What is DELIRIUM?
Delirium is an acute confusional state that can happen when someone is ill
It is a SUDDEN change over a few hours or days, and tends to vary at different times of day. People may be confused at some times and then seem their normal selves at other times.
People who become delirious may start behaving in ways that are unusual for them- they may become more agitated than normal or feel more sleepy and withdrawn.
It may be more difficult to hold a conversation with them or they may ramble and jump from one topic to another. They may not know where they are or think they are some where completely different, on holiday for example.
Sometimes people who are delirious may see things that other people can’t see, or believe things that are not true.
IT DOES NOT MEAN THAT THEY ARE GOING MAD OR THAT THEY WILL BE SO CONFUSED FOREVER
What causes delirium?
The most common causes are:
- Infection – Constipation- Dehydration
- Pain after a fall or surgery – Reaction to medication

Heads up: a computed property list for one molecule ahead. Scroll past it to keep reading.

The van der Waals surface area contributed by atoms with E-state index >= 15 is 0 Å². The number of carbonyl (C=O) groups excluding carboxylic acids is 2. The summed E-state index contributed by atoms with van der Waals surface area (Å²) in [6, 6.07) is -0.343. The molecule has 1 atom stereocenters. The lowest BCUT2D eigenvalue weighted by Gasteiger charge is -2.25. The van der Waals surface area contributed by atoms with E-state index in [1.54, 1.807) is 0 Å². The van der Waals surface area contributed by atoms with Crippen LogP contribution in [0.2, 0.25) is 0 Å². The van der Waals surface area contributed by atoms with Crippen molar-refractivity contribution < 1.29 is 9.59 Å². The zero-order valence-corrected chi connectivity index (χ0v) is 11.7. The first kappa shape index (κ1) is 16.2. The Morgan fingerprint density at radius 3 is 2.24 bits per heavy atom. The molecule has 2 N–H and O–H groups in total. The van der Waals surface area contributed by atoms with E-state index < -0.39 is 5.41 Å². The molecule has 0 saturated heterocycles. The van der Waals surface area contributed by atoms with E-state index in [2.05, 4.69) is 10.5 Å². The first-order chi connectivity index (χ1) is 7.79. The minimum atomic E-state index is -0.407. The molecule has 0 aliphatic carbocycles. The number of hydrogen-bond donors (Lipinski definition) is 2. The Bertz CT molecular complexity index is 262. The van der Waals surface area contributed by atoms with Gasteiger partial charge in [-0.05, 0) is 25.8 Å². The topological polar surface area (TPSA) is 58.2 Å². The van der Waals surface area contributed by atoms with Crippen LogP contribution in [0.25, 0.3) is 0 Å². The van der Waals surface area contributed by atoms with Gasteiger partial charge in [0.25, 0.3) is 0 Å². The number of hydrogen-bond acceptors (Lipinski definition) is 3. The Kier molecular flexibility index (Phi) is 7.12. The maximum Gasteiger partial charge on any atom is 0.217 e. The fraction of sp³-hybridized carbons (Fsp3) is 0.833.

- There are also many other causes of delirium, which, are listed on this page.
Who can get delirium?
Anyone of any age can, but it is most common in older people and children. People with dementia are more likely to get delirium and cannot always say what is wrong or how they feel.
How do you treat delirium?
The best treatment is to treat the cause,
If you are visiting someone who appears unusually confused they may be delirious and may not remember who you are.
- Be calm and patient; avoid being confrontational.
- Remind them where they are and who you are.
- Encourage them to drink plenty of water or juice, this can prevent and treat dehydration and constipation.
- They may need treatment from their Doctor for an infection, pain or other illness.
How long does it last?
Delirium is NOT permanent in most people.
In adults who are fairly healthy delirium may only last a few days once the cause has been found and treated.
In older people the effects of delirium can often last longer, and some confusion may still be noticeable for several weeks after the cause has been treated.
What should I do if I am worried about my friend or relative?
If you are worried about your friend or relative you can talk to a member of staff about your concerns.
It is very important to tell a member of staff if you notice that some one has become more confused than usual to make sure that the person gets the care and treatment they need.